The Series 40 platform has several apps which are already available for Series 60. Angry Birds for the Symbian Series 40 indeed is a pleasant surprise. The game is absolute fun because of the capacitive touchscreen display and thanks to the Adobe Flash Lite packaging. The instant messaging application that involves the user's phonebook contacts is very helpful for keeping in touch with everyone. This app doesn't use regular SMS but instead acts like an instant messenger and is very similar to the BlackBerry Messenger. Finally, the Zenga TV app comes preloaded, and ideally requires a WiFi network.
Nokia has also added social networks right to the homescreen. And if you just want to be blown away, use swipe gestures on the homescreen to launch the apps right from the there. The mobile browser has also been improved to offer auto-suggestions while you feed in the URL of a website.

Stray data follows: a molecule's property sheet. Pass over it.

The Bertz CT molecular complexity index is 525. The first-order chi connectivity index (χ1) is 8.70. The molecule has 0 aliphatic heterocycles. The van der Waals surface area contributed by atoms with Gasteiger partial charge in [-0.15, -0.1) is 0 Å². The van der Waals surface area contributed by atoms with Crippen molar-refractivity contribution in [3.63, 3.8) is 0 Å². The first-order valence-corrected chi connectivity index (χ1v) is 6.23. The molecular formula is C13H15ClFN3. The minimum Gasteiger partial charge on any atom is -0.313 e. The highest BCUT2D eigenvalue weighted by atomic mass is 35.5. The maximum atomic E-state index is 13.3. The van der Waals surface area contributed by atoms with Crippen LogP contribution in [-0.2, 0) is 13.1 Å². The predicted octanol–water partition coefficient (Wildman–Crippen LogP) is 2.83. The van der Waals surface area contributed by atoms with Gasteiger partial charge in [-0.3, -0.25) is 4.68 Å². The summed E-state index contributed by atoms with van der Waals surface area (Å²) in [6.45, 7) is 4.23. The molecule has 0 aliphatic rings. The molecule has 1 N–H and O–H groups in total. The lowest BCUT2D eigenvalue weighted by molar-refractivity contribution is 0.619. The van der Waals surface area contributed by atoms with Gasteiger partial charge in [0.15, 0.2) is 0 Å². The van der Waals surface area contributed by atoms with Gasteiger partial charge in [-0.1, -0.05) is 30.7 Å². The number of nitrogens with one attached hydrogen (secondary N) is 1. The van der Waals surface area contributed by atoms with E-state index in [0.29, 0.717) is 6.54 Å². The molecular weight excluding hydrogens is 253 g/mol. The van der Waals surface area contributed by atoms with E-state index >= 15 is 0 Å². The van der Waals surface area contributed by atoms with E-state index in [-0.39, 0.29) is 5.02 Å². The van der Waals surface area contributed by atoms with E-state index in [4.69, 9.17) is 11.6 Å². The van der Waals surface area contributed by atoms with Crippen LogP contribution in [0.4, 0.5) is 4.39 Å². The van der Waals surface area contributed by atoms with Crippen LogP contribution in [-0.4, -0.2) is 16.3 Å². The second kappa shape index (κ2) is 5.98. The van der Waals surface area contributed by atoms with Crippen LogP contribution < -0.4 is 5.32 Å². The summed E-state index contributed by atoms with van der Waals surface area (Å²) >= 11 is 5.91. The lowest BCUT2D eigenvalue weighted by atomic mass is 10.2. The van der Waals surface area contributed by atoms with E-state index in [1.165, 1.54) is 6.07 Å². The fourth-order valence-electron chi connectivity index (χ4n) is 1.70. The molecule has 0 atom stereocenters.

Nokia also packs a set of Life Tools, brings a focused set of services meant for dispensing information about sectors of India such as - agriculture, healthcare, education, and entertainment.
The Asha 303 has a physical music key between the Qwerty keypad and the touchscreen. Music experience with the mobile is much better than what we anticipated. The loudspeaker at the back is really loud. The best part is that the device even supports .wav and AAC music files. Hence, users seeking a slightly high quality music experience will be content.
Asha 303 surprisingly supports both DivX and Xvid media codecs, which is good news for folks who like to watch videos on the move. However, one must note that the video player can respond only to 700 MB files at 640 x 360 pixel resolution. When it comes to imaging, the camera's interface has been updated and spiced up a bit. However, there is not much that one can do with an EDoF camera with fixed focus.